POETS Day, The Shakespearean Sonnet Edition, #XIX
Happy Friday. It’s finally that time. Piss Off Early, Tomorrow’s Saturday. Take the workweek by the horns and stare it down.
This week’s plan of dubious early escape makes you a workplace hero to boot, although it does cost you a bit up front. Buy your office lunch, or if you work in a large office buy your immediate compatriots lunch to save a bit. They will love you for it. Just make it spicy.
I’d go with Indian or Mexican but Thai and Ethiopian are both acceptable alternatives. If you don’t like hot food, don’t worry. Make sure that various fiery condiments are visible and eat a milder version. Enjoy a wonderful spread and bask in the thanks of the well fed and carry on your workmanlike day until mid-afternoon when you stop short, make sure you have an audience, and hold your hand to your chest and say “Ooh.” Then carry on as if nothing happened. Keep doing this until someone asks if you are okay.
One of the wonderful things about people is that they have genuine concern for others. Use this. There is guaranteed to be at least one person with a story about their own or their relative’s heart issues that started as a mild chest pain. Be dismissive of them and play up your own “pain” and make the incidents come frequently.
You are playing the game of “I’m sure it’s nothing,” versus the hope that someone will say “Better safe that sorry,” and encourage you to get checked out by a doctor. Once you are encouraged to leave work you win. They will ask you about the doctors visit on Monday, but you’ve planned for that. You ate disturbingly hot foods in front of them and heartburn checks every box. You didn’t even ask to leave. You were encouraged to go to the doctor. Nothing to worry about. Just a bit of indigestion. You got out consequence free and ushered in the weekend before the ushers even pulled into the parking lot.
This week’s poem is a sonnet by William Shakespeare. I can’t write about Shakespeare anymore without thinking about an editorial decision. This is so stupid but it sticks with me.
I’ve written about college football quite a bit and I learned to my salvation the value of a good editor. When Mike Leach was hired at Mississippi State I wrote a thousand or so words about the implications for the SEC.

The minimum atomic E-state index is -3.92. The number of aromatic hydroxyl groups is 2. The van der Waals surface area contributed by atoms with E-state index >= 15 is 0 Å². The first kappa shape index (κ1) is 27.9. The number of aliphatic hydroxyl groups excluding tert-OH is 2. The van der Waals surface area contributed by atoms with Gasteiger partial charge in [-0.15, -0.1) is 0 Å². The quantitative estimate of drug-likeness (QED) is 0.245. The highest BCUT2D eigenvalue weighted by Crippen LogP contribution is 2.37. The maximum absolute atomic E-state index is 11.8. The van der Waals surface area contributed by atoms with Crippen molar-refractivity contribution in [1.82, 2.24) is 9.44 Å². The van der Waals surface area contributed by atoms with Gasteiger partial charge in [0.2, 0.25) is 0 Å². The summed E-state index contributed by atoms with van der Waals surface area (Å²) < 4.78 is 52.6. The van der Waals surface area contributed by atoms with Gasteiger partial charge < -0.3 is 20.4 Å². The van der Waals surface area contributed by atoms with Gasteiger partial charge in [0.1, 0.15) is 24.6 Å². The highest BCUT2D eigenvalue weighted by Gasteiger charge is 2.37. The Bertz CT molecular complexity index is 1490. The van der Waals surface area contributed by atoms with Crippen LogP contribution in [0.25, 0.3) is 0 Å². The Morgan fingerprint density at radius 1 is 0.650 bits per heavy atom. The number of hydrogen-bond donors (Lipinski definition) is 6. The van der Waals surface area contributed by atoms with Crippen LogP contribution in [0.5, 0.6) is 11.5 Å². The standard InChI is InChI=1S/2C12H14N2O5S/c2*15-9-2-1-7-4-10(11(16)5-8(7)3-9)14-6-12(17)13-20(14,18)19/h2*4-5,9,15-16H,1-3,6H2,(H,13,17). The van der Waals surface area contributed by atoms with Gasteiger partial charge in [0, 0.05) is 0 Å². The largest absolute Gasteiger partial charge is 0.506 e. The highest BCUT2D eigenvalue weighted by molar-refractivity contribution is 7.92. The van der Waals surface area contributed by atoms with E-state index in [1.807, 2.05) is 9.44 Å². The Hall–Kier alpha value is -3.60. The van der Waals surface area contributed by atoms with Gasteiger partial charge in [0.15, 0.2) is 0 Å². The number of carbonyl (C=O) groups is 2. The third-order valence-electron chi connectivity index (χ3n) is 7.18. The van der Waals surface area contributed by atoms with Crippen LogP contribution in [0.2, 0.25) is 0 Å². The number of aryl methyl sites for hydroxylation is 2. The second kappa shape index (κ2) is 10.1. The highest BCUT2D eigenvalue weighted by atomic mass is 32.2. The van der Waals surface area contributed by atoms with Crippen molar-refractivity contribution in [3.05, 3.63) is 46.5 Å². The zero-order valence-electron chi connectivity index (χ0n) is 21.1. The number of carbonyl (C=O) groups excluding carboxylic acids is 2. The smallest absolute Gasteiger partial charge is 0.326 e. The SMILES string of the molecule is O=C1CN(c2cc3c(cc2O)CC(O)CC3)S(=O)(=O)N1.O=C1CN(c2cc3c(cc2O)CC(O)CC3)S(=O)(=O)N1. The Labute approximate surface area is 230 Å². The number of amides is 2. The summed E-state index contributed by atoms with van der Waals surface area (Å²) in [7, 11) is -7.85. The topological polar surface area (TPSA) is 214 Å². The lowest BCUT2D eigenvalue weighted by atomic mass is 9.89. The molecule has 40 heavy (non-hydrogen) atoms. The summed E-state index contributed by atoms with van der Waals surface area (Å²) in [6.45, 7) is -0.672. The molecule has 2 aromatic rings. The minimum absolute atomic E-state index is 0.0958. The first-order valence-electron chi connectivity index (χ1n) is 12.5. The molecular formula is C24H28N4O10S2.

A good editor saved me from making an ass of myself by correcting the ten plus times I meant to write “Mike Leach” but actually wrote “Mike Leech.” That same guy excised around two hundred words of me explaining how the Name, Image, and Likeness rules new to the NCAA could be exploited to work around the eighty-five scholarship limit because I misread the rules (they can be used to do such, but just not in the way I described.)
Writers think of themselves as islands. I do at least. I’m an arrogant beacon. But it turns out I’m not. There are wonderful people doing thankless work to make us not look like braying asses.
Back to Shakespeare. There is one edit that rankles and it was about the bard.
I set it up as a stupid joke for English majors and I suspected that few would get it because it was so obscure and the set up was intentionally obtuse, but I was proud of it. It was a three paragraph lead in to a punch line that required knowing that Shakespeare spelled his own name fourteen different ways that we know of and then I intentionally took one of the lesser known spellings and, in my humble opinion, hilarity should have ensued.
But the editor corrected the name to the standard spelling. Joke died.
This was the same guy that saved my “Leech,” my scholarship idiocy, and there are so many more opportunities for error that I blithely embraced and he saved me from, but I was so frustrated. I had a great joke that no one would get and really wanted it cast into the wind.
This week we’re featuring one of Shakspere’s sonnets.
His poetry, more so than his plays, show his voice, and it is a voice. Claims that Shakpr was Elizabeth or Kit (badass) Marlowe need to contend with the consistent author that haunts the poems.
This, XIX, is the most disturbing to me. I’m willing to be wrong, but in this instance he comes across as shallow. He prizes beauty above all as he dares time to strip away everything but the comely youth of his affection. He claims love, but ties it to appearance. That’s a bad look.
The language is his. The tone is his. The grasp of something greater is lost. It’s beautiful cadence, but it’s petty.
Willm Shakp (1564 -1616)
Devouring Time, blunt thou the lion’s paws,
And make the earth devour her own sweet brood;
Pluck the keen teeth from the fierce tiger’s jaws,
And burn the long-lived phoenix in her blood;
Make glad and sorry seasons as thou fleets,
And do whate’er thou wilt, swift-footed Time,
To the wide world and all her fading sweets;
But I forbid thee one most heinous crime:
O, carve not with thy hours my love’s fair brow,
Nor draw no lines there with thine antique pen;
Him in thy course untainted do allow
For beauty’s pattern to succeeding men.
Yet, do thy worst, old Time: despite thy wrong,
My love shall in my verse ever live young.